One reference that discloses this method, and specific rotational speeds to better achieve wafer unloading, is U.S. Pat. No. 6,746,312, which is specifically incorporated by reference for these teachings. Moving wafer(s) to this unload position effectively “breaks” the surface tension sufficiently so the wafer(s) may then be lifted away (i.e., upward) from the polishing pad surface without separating from their respective rotating top rings.
However, this practice has led to observation of a specific pattern of defect on some wafers that go through this removal process. The specific pattern is comprised of a central ring of defects that corresponds to the alignment of the wafer with the edge of the polishing pad, and with a lesser frequency of defects throughout the wafer at points peripheral to this ring. The present invention identifies causative factors leading to this problem and provides a method and system to assess, quantify, and correct this problem in order to attain polished semiconductor wafers with less defects related to moving the wafers to the unload position.
For a better understanding of the invention, reference is made to the following detailed description taken in conjunction with the accompanying drawings in which:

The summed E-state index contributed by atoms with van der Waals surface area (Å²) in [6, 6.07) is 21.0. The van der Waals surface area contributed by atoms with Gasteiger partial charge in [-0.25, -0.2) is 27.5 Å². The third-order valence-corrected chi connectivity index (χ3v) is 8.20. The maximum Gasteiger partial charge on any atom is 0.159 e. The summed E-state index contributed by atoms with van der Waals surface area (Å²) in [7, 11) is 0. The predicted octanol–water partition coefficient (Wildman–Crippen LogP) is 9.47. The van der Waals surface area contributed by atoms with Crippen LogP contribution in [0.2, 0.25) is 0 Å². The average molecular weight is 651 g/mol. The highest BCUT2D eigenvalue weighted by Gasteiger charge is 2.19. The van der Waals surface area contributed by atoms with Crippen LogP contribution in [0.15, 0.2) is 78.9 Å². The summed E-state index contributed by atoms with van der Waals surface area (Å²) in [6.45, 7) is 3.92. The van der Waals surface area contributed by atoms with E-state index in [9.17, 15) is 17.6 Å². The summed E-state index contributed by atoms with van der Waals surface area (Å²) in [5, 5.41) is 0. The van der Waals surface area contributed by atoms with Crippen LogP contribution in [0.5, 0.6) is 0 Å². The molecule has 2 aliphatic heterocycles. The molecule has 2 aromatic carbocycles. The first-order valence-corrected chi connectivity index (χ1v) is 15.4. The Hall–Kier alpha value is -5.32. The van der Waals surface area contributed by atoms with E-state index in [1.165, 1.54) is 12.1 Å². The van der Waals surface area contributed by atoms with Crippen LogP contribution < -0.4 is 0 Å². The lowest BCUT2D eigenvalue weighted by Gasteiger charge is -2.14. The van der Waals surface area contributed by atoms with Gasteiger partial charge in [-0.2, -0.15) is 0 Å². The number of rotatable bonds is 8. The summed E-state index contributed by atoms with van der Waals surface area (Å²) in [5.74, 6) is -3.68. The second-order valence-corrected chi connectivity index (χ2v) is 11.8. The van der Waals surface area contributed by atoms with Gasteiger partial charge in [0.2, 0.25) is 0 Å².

Having identified the above-described pattern of defects, the inventors have identified a correlation between this pattern of defects and misalignment of a polishing pad on the turntable. Without being bound to a particular theory, it is believed that improper alignment between the pad and the turntable results in elevated pad sections beyond the edge of the turntable after pad reconditioning. This is because the pad reconditioning (resurfacing) applies an abrasive pad with pressure against the polishing pad, and when there is no turntable beneath a section of pad beyond the turntable (i.e., an overhanging pad section), that pad section merely deforms downward during the reconditioning process. Then, after the reconditioning process, that pad section returns to a non-deformed position, which is higher in elevation than the interior area of the now-reconditioned pad surface. This higher elevation causes the defect pattern when a wafer is in the “unload position.” It also is believed that the occurrence of any burr or other physical imperfection on the peripheral pad section subject to this deflection during reconditioning exacerbates the occurrence of defects. A burr may occur when the pad edge is trimmed during or after installation.